477-mile-long Horizontal Lightning: Myth or Megaflash?

By: Carrie Tatro  | 

lightning megaflash
Lightning is seen from the Geostationary Lightning Mapper on NOAA's GOES-16 satellite April 29, 2020. One of the lightning flashes within this thunderstorm complex was found by the World Meteorological Organization to be the longest flash on record, covering a horizontal distance of 477 miles (768 kilometers). NOAA

Shattering previous world records in a mind-zapping display of extreme electricity in a thunderstorm event, Zeus, the ancient Greek god of the sky, has won the gold in two World Meteorological Organization (WMO) lightning "megaflash" categories: the longest single flash and the greatest duration for a single lightning flash. The WMO announced Feb. 1, 2022 that it had certified the two new hair-raising meteorological records.

Aided by the latest satellite technology and after a painstaking data-checking process, the WMO certified that the longest single lightning bolt ever recorded covered a jaw-dropping horizontal distance of 477 miles (768 kilometers) over parts of the southern United States April 29, 2020 — spanning from near Houston, Texas to southeast Mississippi — smashing the previous 440-mile-long (708-kilometer-long) record of a megaflash that zigzagged over southern Brazil on Halloween of 2018.

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Setting a new world record for the longest duration of a single lightning flash, a bolt blazed over the skies of Uruguay and northern Argentina for 17.1 seconds June 18, 2020 — outshining the 16.73-second lightning flash that was recorded over northern Argentina March 4, 2019.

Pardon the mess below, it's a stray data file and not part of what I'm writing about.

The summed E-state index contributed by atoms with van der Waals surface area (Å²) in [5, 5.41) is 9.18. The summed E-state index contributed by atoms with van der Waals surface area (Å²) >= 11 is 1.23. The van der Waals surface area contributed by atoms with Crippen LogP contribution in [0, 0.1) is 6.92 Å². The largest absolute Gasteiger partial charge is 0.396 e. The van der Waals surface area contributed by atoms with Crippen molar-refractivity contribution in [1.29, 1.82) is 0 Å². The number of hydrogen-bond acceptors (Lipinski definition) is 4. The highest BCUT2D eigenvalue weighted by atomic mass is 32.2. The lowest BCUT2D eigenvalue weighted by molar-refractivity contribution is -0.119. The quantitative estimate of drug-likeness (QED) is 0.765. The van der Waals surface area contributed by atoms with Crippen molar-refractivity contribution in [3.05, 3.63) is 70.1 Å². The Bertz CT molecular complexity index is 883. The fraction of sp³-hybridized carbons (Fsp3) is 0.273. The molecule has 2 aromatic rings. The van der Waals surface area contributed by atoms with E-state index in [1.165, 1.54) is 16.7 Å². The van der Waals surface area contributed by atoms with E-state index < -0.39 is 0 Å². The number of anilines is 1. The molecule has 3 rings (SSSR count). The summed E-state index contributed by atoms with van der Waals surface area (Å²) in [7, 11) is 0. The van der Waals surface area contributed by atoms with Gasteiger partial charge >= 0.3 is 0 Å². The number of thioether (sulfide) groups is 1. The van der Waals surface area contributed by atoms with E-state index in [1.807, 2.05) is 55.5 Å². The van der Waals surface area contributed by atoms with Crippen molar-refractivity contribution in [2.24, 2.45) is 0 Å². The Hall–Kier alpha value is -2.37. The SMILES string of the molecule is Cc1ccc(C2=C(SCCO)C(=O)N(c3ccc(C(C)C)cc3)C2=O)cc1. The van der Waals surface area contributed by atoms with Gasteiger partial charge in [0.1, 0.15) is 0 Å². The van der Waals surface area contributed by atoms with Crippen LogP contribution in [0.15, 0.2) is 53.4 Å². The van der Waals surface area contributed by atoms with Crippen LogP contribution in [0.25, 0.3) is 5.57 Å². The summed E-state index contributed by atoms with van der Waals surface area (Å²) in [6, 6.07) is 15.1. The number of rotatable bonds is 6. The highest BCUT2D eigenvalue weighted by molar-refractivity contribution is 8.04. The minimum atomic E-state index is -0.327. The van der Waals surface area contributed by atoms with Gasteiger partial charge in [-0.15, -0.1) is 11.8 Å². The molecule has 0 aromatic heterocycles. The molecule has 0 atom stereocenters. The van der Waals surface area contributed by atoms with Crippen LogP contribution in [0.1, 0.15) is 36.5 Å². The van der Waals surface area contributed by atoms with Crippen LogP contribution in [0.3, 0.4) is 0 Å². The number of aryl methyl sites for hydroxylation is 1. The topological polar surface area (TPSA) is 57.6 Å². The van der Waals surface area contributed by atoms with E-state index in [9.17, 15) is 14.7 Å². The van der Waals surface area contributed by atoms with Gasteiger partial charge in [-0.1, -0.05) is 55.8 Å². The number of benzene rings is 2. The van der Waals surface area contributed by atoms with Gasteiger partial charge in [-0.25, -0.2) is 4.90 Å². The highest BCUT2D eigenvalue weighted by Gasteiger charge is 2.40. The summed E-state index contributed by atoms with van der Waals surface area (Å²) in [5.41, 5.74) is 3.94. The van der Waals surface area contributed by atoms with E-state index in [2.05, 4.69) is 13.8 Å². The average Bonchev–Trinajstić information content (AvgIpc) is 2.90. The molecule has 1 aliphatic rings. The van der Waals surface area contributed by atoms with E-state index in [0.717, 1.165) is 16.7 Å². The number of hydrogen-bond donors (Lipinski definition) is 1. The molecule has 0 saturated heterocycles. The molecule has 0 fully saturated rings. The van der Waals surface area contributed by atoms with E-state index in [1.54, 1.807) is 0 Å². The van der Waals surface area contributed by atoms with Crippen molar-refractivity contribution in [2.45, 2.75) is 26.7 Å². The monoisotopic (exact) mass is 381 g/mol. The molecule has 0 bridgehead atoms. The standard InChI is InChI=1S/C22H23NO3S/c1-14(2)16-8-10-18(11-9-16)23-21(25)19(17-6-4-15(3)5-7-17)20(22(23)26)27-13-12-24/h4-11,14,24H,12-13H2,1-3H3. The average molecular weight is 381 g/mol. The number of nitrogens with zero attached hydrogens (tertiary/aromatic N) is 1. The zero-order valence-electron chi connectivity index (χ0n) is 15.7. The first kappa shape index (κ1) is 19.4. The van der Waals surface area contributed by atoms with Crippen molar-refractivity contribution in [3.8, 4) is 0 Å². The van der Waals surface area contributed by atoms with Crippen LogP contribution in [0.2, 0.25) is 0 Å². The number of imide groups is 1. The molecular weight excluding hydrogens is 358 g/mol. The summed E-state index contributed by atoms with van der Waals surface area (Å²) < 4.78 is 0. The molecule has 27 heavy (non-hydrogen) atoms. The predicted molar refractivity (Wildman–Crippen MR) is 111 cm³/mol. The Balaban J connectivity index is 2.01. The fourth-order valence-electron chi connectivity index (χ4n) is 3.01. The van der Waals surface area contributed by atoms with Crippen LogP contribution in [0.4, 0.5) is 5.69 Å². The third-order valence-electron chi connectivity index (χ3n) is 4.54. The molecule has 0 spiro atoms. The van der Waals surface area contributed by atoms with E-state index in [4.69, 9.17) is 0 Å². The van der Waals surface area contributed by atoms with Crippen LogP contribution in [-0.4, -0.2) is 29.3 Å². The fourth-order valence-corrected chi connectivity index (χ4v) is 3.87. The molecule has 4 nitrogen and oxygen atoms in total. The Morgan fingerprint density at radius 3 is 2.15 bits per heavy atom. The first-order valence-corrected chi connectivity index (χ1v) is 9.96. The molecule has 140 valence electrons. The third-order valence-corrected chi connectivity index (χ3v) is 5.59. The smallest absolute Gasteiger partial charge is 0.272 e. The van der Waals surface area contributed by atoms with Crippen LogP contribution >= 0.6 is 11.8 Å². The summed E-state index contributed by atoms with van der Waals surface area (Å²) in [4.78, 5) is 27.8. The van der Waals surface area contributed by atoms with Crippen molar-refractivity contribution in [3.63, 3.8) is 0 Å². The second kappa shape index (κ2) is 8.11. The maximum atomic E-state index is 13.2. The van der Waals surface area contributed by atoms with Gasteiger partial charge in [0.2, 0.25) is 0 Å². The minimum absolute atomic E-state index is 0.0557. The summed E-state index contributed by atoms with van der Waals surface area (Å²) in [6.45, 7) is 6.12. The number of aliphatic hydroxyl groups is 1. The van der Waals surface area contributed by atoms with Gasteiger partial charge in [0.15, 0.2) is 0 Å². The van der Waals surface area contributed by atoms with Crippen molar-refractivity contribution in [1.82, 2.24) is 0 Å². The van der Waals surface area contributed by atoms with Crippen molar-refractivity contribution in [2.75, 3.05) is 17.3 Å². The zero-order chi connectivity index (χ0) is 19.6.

Your typical Thundershirt-worthy lightning bolts occur when electricity hops from one cloud to another, or when electricity jumps from a cloud to the ground invoking respect from us Earthlings who sometimes narrowly escape their fiery prongs. Most typical lightning flashes within thunderstorm systems exend only a few miles and since most storm clouds are less than 10 miles (16 kilometers) high, lightning isn't able to travel very far vertical-wise.

But megaflashes aren't your typical lightning bolts. Megaflashes are huge. These high-voltage monsters can strut through high electric fields for hundreds of miles and as the new record demonstrates, set the skies aglow for up to 17.1 seconds as compared to traveling only 2 or 3 miles (3 to 5 kilometers) at 0.2 seconds for a typical flash.

Megaflashes are a result of incredibly intense thunderstorms, called conductive thunderstorms. Scientists are still researching what causes these monster storms, according to Randall Cerveny, professor of geographical sciences at Arizona State University and rapporteur of Weather and Climate Extremes for WMO. “These are extraordinary records from single lightning-flash events. Environmental extremes are living measurements of the power of nature, as well as scientific progress in being able to make such assessments. It is likely that even greater extremes still exist, and that we will be able to observe them as lightning detection technology improves,” he said in Maryland Today.

Researchers measured the latest flashes using satellite-borne, space-based equipment. The record-breaking flashes were discovered by the GOES-16 and GOES-17 satellites that are operated by NASA and the National Oceanic and Atmospheric Administration (NOAA).

As new technology and detection methods continue to improve, lightning scientists believe there are more discoveries on the horizon. Researchers also say they don't know for certain exactly how enormous megaflashes can get, but agree that the latest record-breaking megaflashes are not the final word when it comes to extreme lightning.

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